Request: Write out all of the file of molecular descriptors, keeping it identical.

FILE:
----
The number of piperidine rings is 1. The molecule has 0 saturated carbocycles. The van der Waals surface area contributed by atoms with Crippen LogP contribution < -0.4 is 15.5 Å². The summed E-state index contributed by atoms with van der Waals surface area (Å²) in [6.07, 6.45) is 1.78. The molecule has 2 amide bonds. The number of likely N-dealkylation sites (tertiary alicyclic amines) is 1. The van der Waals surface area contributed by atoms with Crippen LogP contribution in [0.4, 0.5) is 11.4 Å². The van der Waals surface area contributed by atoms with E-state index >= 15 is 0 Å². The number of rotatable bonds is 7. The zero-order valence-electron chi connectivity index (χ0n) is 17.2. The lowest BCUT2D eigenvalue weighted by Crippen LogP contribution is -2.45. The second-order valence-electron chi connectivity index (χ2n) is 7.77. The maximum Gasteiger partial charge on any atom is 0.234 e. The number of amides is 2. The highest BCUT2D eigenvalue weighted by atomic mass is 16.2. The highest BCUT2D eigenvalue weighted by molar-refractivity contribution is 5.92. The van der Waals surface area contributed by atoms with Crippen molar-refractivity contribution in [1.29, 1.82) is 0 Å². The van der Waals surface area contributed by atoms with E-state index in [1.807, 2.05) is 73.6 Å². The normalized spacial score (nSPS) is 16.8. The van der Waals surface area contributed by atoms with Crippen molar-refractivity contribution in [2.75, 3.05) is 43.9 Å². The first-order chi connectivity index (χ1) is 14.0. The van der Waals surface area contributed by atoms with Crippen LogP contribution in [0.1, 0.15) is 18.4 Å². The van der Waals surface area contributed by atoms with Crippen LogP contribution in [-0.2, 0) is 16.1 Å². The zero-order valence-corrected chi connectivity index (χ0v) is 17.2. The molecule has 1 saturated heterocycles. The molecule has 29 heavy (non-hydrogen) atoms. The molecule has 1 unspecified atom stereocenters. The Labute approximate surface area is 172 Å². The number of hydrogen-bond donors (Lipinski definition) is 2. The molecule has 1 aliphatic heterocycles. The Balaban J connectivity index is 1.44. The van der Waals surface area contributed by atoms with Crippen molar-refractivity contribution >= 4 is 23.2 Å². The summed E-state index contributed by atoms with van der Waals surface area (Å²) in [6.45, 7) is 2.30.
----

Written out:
The number of piperidine rings is 1. The molecule has 0 saturated carbocycles. The van der Waals surface area contributed by atoms with Crippen LogP contribution < -0.4 is 15.5 Å². The summed E-state index contributed by atoms with van der Waals surface area (Å²) in [6.07, 6.45) is 1.78. The molecule has 2 amide bonds. The number of likely N-dealkylation sites (tertiary alicyclic amines) is 1. The van der Waals surface area contributed by atoms with Crippen LogP contribution in [0.4, 0.5) is 11.4 Å². The van der Waals surface area contributed by atoms with E-state index >= 15 is 0 Å². The number of rotatable bonds is 7. The zero-order valence-electron chi connectivity index (χ0n) is 17.2. The lowest BCUT2D eigenvalue weighted by Crippen LogP contribution is -2.45. The second-order valence-electron chi connectivity index (χ2n) is 7.77. The maximum Gasteiger partial charge on any atom is 0.234 e. The number of amides is 2. The highest BCUT2D eigenvalue weighted by atomic mass is 16.2. The highest BCUT2D eigenvalue weighted by molar-refractivity contribution is 5.92. The van der Waals surface area contributed by atoms with Crippen molar-refractivity contribution in [1.29, 1.82) is 0 Å². The van der Waals surface area contributed by atoms with E-state index in [1.807, 2.05) is 73.6 Å². The normalized spacial score (nSPS) is 16.8. The van der Waals surface area contributed by atoms with Crippen molar-refractivity contribution in [2.75, 3.05) is 43.9 Å². The first-order chi connectivity index (χ1) is 14.0. The van der Waals surface area contributed by atoms with Crippen LogP contribution in [0.1, 0.15) is 18.4 Å². The van der Waals surface area contributed by atoms with Crippen LogP contribution in [-0.2, 0) is 16.1 Å². The zero-order valence-corrected chi connectivity index (χ0v) is 17.2. The molecule has 1 saturated heterocycles. The molecule has 29 heavy (non-hydrogen) atoms. The molecule has 1 unspecified atom stereocenters. The Labute approximate surface area is 172 Å². The number of hydrogen-bond donors (Lipinski definition) is 2. The molecule has 1 aliphatic heterocycles. The Balaban J connectivity index is 1.44. The van der Waals surface area contributed by atoms with Crippen molar-refractivity contribution >= 4 is 23.2 Å². The summed E-state index contributed by atoms with van der Waals surface area (Å²) in [6.45, 7) is 2.30.